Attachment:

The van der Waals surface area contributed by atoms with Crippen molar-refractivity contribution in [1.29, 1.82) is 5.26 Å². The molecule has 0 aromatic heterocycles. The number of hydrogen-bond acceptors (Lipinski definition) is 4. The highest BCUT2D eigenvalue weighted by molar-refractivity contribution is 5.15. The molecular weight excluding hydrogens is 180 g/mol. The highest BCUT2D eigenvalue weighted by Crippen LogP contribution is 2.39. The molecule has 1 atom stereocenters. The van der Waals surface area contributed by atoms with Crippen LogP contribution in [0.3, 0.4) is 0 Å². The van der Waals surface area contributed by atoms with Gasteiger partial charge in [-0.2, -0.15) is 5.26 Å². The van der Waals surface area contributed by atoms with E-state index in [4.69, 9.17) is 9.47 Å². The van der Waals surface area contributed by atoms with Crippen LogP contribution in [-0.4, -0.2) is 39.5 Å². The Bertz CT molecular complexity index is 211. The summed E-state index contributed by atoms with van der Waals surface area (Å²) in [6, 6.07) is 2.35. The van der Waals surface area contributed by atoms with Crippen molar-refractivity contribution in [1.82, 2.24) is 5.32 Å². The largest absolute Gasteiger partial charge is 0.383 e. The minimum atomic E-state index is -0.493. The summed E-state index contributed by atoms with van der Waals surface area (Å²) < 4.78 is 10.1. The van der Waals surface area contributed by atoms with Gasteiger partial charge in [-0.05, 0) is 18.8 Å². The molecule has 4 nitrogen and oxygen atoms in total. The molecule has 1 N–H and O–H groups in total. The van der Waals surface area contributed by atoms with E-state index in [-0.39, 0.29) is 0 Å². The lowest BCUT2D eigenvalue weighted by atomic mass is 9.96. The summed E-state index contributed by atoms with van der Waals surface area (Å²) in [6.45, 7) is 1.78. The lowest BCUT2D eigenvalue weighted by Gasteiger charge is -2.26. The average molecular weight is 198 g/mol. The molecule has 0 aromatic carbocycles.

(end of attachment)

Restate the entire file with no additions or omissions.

The van der Waals surface area contributed by atoms with Crippen molar-refractivity contribution in [1.29, 1.82) is 5.26 Å². The molecule has 0 aromatic heterocycles. The number of hydrogen-bond acceptors (Lipinski definition) is 4. The highest BCUT2D eigenvalue weighted by molar-refractivity contribution is 5.15. The molecular weight excluding hydrogens is 180 g/mol. The highest BCUT2D eigenvalue weighted by Crippen LogP contribution is 2.39. The molecule has 1 atom stereocenters. The van der Waals surface area contributed by atoms with Crippen LogP contribution in [0.3, 0.4) is 0 Å². The van der Waals surface area contributed by atoms with Gasteiger partial charge in [-0.2, -0.15) is 5.26 Å². The van der Waals surface area contributed by atoms with E-state index in [4.69, 9.17) is 9.47 Å². The van der Waals surface area contributed by atoms with Crippen LogP contribution in [-0.4, -0.2) is 39.5 Å². The Bertz CT molecular complexity index is 211. The summed E-state index contributed by atoms with van der Waals surface area (Å²) in [6, 6.07) is 2.35. The van der Waals surface area contributed by atoms with Crippen molar-refractivity contribution in [1.82, 2.24) is 5.32 Å². The largest absolute Gasteiger partial charge is 0.383 e. The minimum atomic E-state index is -0.493. The summed E-state index contributed by atoms with van der Waals surface area (Å²) < 4.78 is 10.1. The van der Waals surface area contributed by atoms with Gasteiger partial charge in [-0.05, 0) is 18.8 Å². The molecule has 4 nitrogen and oxygen atoms in total. The molecule has 1 N–H and O–H groups in total. The van der Waals surface area contributed by atoms with E-state index in [-0.39, 0.29) is 0 Å². The lowest BCUT2D eigenvalue weighted by atomic mass is 9.96. The summed E-state index contributed by atoms with van der Waals surface area (Å²) in [6.45, 7) is 1.78. The lowest BCUT2D eigenvalue weighted by Gasteiger charge is -2.26. The average molecular weight is 198 g/mol. The molecule has 0 aromatic carbocycles.